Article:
Utilize information to explain events, draw conclusions, and apply results.
Present comprehensive answers in a clear and logically correct style.
Understand and compare various models.
Distinguish inputs from outputs, and causes from effects.
Recognize consequences of complex interactions.
Use technology effectively.
Adequate Achievement (C level)
The grade of C recognizes work that is sufficient to prepare for continued study in the field and generally demonstrates, where applicable, some of the following characteristics:
Adequate grasp of course concepts.
Partial mastery of knowledge and skills required for understanding.
Incomplete familiarity with relevant readings or references.
Writing that lists facts rather than develops well-reasoned arguments.
Frequent neglect of important information.
Partial appreciation of the meaning or implications of a question.
Answers that are insufficiently developed.
Minimally complete assignments with many areas for improvement..
Students who receive the grade of C generally demonstrate, where applicable, some ability to:
Assimilate and communicate simple knowledge and procedures.
Extend ideas by making simple inferences.
Make connections among and draw conclusions from course concepts.
Interpret simple information provided in various formats.
Organize and display data in tables and graphs.
Use technology competently.
Limited Achievement (D level)
The grade of D indicates a lack of readiness to continue in the field. Students’ work usually demonstrates, where applicable, some of the following characteristics:
Minimal understanding of the subject matter.
Poorly developed communication skills.
Inability to apply subject matter understanding in other contexts.
Little evidence of critical or creative thinking.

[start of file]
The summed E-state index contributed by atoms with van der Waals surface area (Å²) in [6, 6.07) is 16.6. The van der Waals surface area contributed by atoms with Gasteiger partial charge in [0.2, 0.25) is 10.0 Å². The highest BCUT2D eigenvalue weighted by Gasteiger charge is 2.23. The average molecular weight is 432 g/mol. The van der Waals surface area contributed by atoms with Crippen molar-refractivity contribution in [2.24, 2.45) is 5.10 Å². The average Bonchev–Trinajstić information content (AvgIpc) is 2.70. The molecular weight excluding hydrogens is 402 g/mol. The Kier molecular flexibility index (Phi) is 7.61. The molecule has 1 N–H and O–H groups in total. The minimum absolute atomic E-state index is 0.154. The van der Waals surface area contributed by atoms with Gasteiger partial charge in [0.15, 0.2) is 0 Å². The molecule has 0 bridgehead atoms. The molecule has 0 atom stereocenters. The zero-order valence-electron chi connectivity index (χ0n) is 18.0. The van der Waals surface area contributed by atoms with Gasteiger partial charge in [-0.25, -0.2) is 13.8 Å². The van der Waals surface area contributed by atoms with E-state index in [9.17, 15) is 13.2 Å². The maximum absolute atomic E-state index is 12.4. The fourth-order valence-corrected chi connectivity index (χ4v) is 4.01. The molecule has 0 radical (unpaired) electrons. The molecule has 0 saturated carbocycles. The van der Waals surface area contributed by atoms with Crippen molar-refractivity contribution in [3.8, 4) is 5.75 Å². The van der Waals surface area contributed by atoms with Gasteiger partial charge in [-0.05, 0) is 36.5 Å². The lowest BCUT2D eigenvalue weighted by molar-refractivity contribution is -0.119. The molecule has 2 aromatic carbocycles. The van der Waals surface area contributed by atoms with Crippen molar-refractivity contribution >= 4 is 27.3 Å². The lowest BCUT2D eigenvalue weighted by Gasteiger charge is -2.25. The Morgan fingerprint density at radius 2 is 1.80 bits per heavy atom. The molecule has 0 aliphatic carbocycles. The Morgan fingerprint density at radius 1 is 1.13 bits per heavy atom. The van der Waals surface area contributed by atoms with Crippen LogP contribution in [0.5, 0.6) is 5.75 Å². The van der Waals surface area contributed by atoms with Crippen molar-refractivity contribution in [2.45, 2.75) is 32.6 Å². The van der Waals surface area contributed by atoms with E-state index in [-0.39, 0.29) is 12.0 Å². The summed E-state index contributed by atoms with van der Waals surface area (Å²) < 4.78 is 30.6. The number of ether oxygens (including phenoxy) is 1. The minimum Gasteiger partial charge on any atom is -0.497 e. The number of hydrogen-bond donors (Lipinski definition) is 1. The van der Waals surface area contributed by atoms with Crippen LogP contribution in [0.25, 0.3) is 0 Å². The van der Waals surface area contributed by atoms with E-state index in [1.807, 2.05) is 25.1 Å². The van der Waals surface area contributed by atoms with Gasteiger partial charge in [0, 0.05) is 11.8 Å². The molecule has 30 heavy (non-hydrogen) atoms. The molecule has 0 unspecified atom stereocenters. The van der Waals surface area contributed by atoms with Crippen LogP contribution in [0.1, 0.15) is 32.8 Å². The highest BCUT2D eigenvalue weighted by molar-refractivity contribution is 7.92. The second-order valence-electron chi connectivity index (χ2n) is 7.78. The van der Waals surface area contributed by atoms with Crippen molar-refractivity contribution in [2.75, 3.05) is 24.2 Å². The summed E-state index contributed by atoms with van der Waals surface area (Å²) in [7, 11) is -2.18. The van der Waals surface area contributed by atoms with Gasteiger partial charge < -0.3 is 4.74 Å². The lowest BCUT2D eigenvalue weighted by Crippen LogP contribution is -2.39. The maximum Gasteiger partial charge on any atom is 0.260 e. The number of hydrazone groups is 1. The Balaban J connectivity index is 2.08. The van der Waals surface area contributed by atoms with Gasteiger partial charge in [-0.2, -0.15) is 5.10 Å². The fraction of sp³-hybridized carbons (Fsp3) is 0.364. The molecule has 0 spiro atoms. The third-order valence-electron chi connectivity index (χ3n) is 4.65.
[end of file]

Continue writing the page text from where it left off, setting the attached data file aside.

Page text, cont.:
Lack of apparent seriousness.
Frequent carelessness in fulfilling assignments.
Inadequate Achievement (F)
The grade of F indicates that course work is insufficient to merit academic credit. Students who receive an F usually demonstrate some of the following characteristics:
Inadequate understanding of subject matter.
Inadequate or inconsistent preparation.
Frequent failure to complete assignments in a timely manner.
Little evidence of critical thought.
Very poor communication skills.
Frequent misunderstanding of facts or references.
Little or no analysis.
Confused or incomprehensible writing.
- Little or no work offering evidence that course objectives have been met.
A grade point average of C (2.00) is required for graduation.
The grade point average (GPA) is based upon final grades for all course work taken at St. Olaf as well as for grades earned through inter-registration at Carleton College.
Grades and grade points for courses transferred from other institutions are not computed in the St. Olaf grade point average. Graded courses from St. Olaf off-campus programs are not computed in the grade point average except for courses taught by St. Olaf instructors.
Grades earned S/U or P/N and scores earned through Advanced Placement (AP), Cambridge A Level Exams, International Baccalaurate (IB), College in the Schools (CIS), Post-Secondary Education Option (PSEO), or other pre-college credit are not computed in the grade point average.